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To acquire wisdom, one must observe

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Answering any burning questions

When I talk to friends about their childhood, a common story among them is unwittingly putting their hand, or in some cases their entire arm, on a hot stove. In fact, I also have one of these childhood stories of putting my hand on a hot stove just to see what it would feel like. Yeah, I know, I was a child prodigy right? All joking aside, whether you cook in the kitchen or work with solutions as a chemist, burns are not an uncommon injury and are particularly common in children.

There are three types of burns: first-degree, second-degree and third-degree burns. Each type is clinically different in terms of what symptoms appear, how to treat them and even whether you should go to the hospital or not. Therefore, it is important to be able to distinguish between these three types of burns and how to treat them accordingly.

First-degree burns are typically associated with redness, no blistering and pain. These are rarely serious enough to go see a doctor and are commonly treated at home. However, you should see a doctor for first-degree burns if it covers a large surface area of the skin, is on the face or genitalia or is on a major joint, such as the elbow or shoulder. 

If none of these conditions are met, then it can be treated at home. To treat it, first make sure that the fire has completely stopped. Second, soak the wound in cool water. Third, use an antibiotic ointment and gauze to disinfect and secure the injury. 

It is also vital to remove jewelry or clothing from the affected area. These will typically just get in the way of examination or treatment. If necessary, an individual can be given ibuprofen as a pain relief. Personally, if I sustained any sort of burn, I know I would be begging for some ibuprofen.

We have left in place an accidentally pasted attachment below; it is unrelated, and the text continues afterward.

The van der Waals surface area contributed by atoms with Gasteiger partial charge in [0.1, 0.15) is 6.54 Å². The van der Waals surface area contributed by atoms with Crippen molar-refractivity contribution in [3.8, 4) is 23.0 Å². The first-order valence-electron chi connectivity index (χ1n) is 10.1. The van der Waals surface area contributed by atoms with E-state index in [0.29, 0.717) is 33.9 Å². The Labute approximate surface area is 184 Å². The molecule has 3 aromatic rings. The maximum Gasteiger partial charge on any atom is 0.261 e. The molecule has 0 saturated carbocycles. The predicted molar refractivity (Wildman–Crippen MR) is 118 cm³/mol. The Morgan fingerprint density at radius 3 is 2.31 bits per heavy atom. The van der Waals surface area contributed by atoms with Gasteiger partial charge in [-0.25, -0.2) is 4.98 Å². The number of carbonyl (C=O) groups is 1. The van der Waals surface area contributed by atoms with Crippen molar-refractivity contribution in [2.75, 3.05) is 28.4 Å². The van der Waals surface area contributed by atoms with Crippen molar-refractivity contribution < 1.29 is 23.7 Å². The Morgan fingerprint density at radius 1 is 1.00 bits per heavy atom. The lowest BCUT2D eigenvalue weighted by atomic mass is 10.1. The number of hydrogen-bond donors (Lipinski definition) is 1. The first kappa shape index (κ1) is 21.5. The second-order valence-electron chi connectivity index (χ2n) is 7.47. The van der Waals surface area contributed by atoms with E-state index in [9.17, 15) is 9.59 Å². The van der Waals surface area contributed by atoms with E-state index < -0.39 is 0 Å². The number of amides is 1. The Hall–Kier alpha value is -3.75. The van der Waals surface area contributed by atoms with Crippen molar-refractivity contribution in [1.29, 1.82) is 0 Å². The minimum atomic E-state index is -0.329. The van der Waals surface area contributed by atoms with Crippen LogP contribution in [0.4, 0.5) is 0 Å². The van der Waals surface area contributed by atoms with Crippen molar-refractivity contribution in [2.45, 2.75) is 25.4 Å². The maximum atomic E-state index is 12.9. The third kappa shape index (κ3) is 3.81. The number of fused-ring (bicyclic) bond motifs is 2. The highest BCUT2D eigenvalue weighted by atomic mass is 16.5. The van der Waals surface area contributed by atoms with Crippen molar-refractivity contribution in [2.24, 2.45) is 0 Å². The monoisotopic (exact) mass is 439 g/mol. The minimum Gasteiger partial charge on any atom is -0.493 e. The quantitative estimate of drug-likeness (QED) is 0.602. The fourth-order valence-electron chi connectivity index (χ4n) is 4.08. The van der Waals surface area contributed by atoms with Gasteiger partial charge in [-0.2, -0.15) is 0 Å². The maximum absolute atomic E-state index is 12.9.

Second-degree burns are more severe than first-degree and are typically associated with pain and blistering. They can either be mild enough to be treated at home or serious enough to see a doctor, where they can pursue other, more invasive treatments. Severe second-degree burns vary from mild second-degree burns in a number of ways. 

Severe second-degree burns typically cover a widespread area or cover important regions such as the face, groin, hands and buttocks.  It is always important to err on the side of caution with any injury and to see a doctor if you have any doubts. Better to be safe than sorry! 

However, if you decide that it is more mild than serious, then the process for treatment is generally the same as for first-degree. Stop the burning process, soak the injury in cool water, use antibiotic ointment to disinfect the wound and give painkillers for pain relief. You can also cover the wound in a small amount of gauze to stabilize the burn and protect it from the outside environment. 

Third-degree burns are the most severe and are very nasty. They make the skin feel leathery to the touch, and do not form blisters. The skin is typically a white color and is completely void of any pigmentation. As nasty as this sounds, these burns are actually completely painless, but for a more disturbing reason. They are often painless because the damage completely eats through the layer of skin and damages the pain nerves. Do not try to use a home remedy on a third-degree burn, as it is essential to seek medical attention immediately.

It is essential to note throughout all of this that even if you are sure you do not need to see a doctor or if you are unsure, it never hurts to get the advice of one. Although most people can recover from burns without serious consequences, it is important to know the steps to take when confronted with a situation like this. By being educated on the proper steps, you increase the probability of a full recovery. 

(Note: These articles are good-faith attempts to be helpful to the Brandeis community and are by no means to be taken as universal. This article does not replace the advice of a medical professional. This article is not written on behalf of the Brandeis Emergency Medical Corps (BEMCo) and is not affiliated with BEMCo in any manner.)

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